Shane ElsonAccording to the Radio Communications Act, the first and overarching imperative of regulating access to this resource is to “maximise … the overall public benefit derived from using the radiofrequency spectrum”.
Furthermore, it provides for an “efficient, equitable and transparent system of charging for the use of spectrum, taking account of the value of both commercial and non-commercial use of spectrum”.
In recognising the non-commercial nature of community radio stations – established as not-for-profit, mainly volunteer staffed entities – the government waives spectrum access fees (taxes).
CR stations do, however, pay fees (taxes) to license their radio frequency transmitters. These fees (taxes) are as low as $ AUS 30 per year.
However, CR stations are not without responsibility. In return for free access to the airwaves, they are required to adhere to the principles of community broadcasting as laid out in the Broadcast Services Act 1992.
These principles establish the not-for-profit, volunteer, open, participatory, audience service based model that community radio stations around the world adhere to.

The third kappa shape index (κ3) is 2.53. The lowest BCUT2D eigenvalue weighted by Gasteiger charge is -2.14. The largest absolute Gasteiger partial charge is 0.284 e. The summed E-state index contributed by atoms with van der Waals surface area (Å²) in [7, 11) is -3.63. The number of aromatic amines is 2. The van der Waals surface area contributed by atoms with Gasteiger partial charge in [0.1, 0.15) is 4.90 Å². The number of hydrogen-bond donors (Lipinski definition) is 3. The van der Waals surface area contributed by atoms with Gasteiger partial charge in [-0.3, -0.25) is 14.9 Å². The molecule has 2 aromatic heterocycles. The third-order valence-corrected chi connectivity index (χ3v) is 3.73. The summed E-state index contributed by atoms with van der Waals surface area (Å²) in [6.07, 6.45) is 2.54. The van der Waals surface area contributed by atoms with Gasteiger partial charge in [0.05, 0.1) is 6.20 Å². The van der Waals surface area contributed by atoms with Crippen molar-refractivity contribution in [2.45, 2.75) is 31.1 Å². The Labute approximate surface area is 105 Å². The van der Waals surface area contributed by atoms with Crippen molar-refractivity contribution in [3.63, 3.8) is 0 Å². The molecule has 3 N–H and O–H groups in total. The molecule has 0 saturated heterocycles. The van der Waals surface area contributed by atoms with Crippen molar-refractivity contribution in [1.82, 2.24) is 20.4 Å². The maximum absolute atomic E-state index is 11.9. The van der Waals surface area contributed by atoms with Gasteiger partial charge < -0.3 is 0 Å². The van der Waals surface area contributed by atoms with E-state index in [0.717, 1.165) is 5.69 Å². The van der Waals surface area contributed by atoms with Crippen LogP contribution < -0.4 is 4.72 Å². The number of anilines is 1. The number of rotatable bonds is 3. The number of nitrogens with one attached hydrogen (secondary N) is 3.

Under the model of license fees (taxes) adopted in the Australian context, the “overall public benefit” outweighs the economic considerations of managing the radio frequency spectrum.
This is not say this situation will not change in the future but at present, community radio stations are valued not for their economic efficiencies or practices but for the contribution they make in the social development, cultural preservation, artistic expression and civic solidarity of the communities they operate within.
A government policy which follows the model outlined above can only be positive in its outcome.
That is, if governments wish to support the social and civic development of their societies, then providing free or highly subsidised access to the radio frequency spectrum is, perhaps, the most effective way of promoting development goals at the local, regional and national levels.

Shane Elson, Alternative Radio (Australia) & AMARC Asia Pacific-Treasurer